Gerry Anderson, executive chairman of DTE Energy, spoke to Dr. Kaitlin Raimi, assistant professor of public policy, at a Wednesday afternoon talk hosted by the Ford School of Public Policy. Anderson centered his message around his belief that the public perception of the energy industry, largely critical when it comes to climate policy, is outdated.
Anderson said he believes the major players in the energy industry nationwide are committed to achieving a national power sector with net-zero carbon emissions by 2050 at the latest.
“We’re there,” Anderson said. “The mindset is ready.”
A year ago, Anderson said he approached Fred Krupp, president of the Environmental Defense Fund, to put together a “climate action roundtable” with the goal of pushing government policy toward a “Clean Energy Standard.” This national standard would require energy companies to source a certain percentage of their utilities through zero-carbon or low-carbon resources, which will gradually increase until 100% of their utilities are powered by clean energy.
“The industry can’t front that new narrative alone, we really need the environmental community to do that too,” Anderson said.
In a 2019 open letter to The New York Times, Krupp called upon business leaders nationwide to leverage their institutional power for policy change as well.
“CEOs need to reduce climate pollution within their own company operations, and they also need to unleash the most powerful tool they have to fight climate change: their political influence,” Krupp wrote in the letter.
Anderson said he and Krupp have recently met with dozens of members of Congress to discuss potential legislation in support of clean energy. The Biden administration has also demonstrated a commitment to environmental policy, Anderson said. Even so, Anderson emphasized the necessity of bipartisan congressional support for new environmental legislation to keep it from being overturned in future administrations or legislatures.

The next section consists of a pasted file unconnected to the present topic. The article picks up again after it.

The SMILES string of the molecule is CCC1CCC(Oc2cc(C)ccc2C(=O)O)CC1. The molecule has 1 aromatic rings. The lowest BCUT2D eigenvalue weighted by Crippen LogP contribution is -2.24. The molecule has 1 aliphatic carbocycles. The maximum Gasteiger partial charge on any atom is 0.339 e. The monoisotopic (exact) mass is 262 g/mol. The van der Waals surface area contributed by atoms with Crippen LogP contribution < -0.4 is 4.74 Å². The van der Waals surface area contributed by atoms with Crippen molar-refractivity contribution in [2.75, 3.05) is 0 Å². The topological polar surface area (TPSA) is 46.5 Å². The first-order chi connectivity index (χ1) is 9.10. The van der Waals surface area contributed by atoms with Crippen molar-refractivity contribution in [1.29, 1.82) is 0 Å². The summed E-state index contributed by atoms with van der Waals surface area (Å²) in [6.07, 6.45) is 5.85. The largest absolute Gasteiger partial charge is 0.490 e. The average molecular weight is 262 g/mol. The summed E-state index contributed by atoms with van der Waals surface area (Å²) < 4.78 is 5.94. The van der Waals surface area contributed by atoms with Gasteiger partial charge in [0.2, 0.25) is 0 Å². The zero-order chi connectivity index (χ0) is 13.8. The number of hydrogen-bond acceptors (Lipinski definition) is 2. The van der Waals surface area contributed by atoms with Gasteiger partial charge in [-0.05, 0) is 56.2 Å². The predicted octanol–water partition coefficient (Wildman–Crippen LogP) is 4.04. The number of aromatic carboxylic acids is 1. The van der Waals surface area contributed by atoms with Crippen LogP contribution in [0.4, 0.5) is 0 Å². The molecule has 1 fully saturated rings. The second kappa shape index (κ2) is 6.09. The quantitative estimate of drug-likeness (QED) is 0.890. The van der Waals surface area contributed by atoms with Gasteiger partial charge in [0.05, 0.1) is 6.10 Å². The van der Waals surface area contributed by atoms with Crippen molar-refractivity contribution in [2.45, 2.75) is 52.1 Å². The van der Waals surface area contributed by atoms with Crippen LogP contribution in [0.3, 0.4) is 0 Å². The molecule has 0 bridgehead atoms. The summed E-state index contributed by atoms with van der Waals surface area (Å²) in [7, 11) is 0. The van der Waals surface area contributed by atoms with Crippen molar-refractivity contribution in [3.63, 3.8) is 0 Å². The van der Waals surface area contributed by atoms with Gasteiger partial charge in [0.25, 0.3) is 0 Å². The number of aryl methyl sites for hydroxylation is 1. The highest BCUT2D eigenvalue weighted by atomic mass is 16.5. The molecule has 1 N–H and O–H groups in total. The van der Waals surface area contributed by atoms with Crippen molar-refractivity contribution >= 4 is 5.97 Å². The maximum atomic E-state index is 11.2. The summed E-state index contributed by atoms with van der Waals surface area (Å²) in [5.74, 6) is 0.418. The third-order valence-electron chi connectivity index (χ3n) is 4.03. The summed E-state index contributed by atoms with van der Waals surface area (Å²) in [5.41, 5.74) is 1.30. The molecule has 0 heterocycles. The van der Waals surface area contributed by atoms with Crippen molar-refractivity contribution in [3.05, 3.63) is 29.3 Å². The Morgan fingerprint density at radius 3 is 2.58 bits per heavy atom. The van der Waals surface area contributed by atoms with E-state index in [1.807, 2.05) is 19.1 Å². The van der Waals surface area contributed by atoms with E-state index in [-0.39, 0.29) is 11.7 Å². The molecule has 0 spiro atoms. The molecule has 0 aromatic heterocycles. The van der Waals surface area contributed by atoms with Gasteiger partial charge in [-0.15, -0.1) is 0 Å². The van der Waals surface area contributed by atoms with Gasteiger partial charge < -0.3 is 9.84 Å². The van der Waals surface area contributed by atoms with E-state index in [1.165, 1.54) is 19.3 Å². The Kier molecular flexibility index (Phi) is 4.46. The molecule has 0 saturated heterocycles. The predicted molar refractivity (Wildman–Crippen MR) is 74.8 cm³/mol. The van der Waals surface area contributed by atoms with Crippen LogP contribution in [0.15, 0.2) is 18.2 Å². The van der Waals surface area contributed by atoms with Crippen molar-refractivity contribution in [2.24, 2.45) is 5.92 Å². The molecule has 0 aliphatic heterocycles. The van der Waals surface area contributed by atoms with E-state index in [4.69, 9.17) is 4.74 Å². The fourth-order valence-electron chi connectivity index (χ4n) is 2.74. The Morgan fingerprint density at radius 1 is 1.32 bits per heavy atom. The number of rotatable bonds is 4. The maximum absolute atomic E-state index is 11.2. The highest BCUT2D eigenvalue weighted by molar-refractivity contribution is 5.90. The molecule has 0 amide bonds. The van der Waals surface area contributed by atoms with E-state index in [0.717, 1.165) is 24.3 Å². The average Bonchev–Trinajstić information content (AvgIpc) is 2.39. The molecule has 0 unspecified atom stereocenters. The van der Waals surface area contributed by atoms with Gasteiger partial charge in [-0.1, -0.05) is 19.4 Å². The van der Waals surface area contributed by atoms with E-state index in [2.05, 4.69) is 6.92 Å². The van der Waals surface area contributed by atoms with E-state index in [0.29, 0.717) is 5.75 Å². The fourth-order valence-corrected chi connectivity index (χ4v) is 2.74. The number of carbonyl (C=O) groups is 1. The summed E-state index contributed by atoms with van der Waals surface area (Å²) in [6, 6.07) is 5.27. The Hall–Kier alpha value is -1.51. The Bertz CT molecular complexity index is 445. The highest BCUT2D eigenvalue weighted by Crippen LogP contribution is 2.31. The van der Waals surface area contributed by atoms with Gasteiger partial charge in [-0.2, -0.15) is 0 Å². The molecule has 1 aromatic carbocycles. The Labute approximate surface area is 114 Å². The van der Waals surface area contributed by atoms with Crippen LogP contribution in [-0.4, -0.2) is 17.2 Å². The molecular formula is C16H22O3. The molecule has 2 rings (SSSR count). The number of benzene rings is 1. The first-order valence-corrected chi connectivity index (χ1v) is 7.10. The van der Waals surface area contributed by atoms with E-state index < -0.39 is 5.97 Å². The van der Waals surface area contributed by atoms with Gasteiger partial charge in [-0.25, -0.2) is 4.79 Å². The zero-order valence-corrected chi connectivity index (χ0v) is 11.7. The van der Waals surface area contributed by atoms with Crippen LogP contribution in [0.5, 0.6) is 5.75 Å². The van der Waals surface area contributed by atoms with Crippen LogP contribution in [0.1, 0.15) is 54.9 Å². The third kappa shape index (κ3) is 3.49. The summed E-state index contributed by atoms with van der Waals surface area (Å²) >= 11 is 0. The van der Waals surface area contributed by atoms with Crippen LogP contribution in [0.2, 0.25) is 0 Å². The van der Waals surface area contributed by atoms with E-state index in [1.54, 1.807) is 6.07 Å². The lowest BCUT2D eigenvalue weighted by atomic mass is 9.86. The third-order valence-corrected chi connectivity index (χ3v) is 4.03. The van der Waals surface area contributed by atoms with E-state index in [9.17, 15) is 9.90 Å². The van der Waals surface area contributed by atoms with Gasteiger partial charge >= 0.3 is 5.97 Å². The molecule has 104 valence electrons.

Anderson said he considers the clean energy standard preferable to a carbon tax, which levies taxes on companies proportional to their percentage of carbon reliance. Anderson also said carbon taxes place a financial strain on companies that prevent them from putting capital into fairly costly clean energy technologies and projects.
“I’d like to think that with the industry on board, we can work our way to a clean energy standard that’s ambitious, but technically workable and bipartisan,” Anderson said.
Anderson said he credits his commitment to sustainable energy to his father, who was an engineer in the agriculture industry and had what Anderon described as a “passion to try to figure out how to convert agricultural waste into energy.”
But before Anderson was the executive chairman at DTE, he received his bachelor degree in engineering and physics at the University of Notre Dame, and a Masters in Public Policy from the University of Michigan in 1988. He joined DTE in 1993, was named president by 2004, CEO by 2010 and chairman in 2011.
Anderson explained the distinction between renewable energy, which he fears could overwhelm certain electricity grids, and clean energy. Renewable energy is a type of clean energy, but not all clean energy is renewable energy. Whereas renewables derive energy from resources that can naturally replenish themselves, such as wind, water and geothermal heat, clean energy is defined as electricity that generates zero greenhouse gas emissions during its production. This can be achieved through hydrogen fuel, nuclear reactors and other developing technologies.